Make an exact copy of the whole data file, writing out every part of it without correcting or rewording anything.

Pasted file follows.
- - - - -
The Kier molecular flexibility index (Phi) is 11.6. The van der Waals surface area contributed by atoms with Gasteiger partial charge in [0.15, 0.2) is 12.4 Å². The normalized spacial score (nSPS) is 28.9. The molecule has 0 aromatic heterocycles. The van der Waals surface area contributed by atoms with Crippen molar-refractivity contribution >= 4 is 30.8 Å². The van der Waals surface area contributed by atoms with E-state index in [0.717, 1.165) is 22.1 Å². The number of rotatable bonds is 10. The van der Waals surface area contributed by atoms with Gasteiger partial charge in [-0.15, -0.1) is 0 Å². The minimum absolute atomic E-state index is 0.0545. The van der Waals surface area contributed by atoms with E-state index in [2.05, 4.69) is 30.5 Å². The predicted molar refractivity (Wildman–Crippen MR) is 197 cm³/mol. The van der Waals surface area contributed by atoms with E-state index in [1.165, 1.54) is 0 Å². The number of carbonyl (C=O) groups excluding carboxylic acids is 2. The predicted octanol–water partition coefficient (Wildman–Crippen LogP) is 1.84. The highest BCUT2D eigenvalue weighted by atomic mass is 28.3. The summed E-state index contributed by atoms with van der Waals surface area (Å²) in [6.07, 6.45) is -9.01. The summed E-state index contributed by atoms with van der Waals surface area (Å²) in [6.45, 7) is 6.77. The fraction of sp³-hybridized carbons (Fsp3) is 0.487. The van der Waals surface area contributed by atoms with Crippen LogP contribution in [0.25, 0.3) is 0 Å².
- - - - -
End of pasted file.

The Kier molecular flexibility index (Phi) is 11.6. The van der Waals surface area contributed by atoms with Gasteiger partial charge in [0.15, 0.2) is 12.4 Å². The normalized spacial score (nSPS) is 28.9. The molecule has 0 aromatic heterocycles. The van der Waals surface area contributed by atoms with Crippen molar-refractivity contribution >= 4 is 30.8 Å². The van der Waals surface area contributed by atoms with E-state index in [0.717, 1.165) is 22.1 Å². The number of rotatable bonds is 10. The van der Waals surface area contributed by atoms with Gasteiger partial charge in [-0.15, -0.1) is 0 Å². The minimum absolute atomic E-state index is 0.0545. The van der Waals surface area contributed by atoms with E-state index in [2.05, 4.69) is 30.5 Å². The predicted molar refractivity (Wildman–Crippen MR) is 197 cm³/mol. The van der Waals surface area contributed by atoms with E-state index in [1.165, 1.54) is 0 Å². The number of carbonyl (C=O) groups excluding carboxylic acids is 2. The predicted octanol–water partition coefficient (Wildman–Crippen LogP) is 1.84. The highest BCUT2D eigenvalue weighted by atomic mass is 28.3. The summed E-state index contributed by atoms with van der Waals surface area (Å²) in [6.07, 6.45) is -9.01. The summed E-state index contributed by atoms with van der Waals surface area (Å²) in [6.45, 7) is 6.77. The fraction of sp³-hybridized carbons (Fsp3) is 0.487. The van der Waals surface area contributed by atoms with Crippen LogP contribution in [0.25, 0.3) is 0 Å².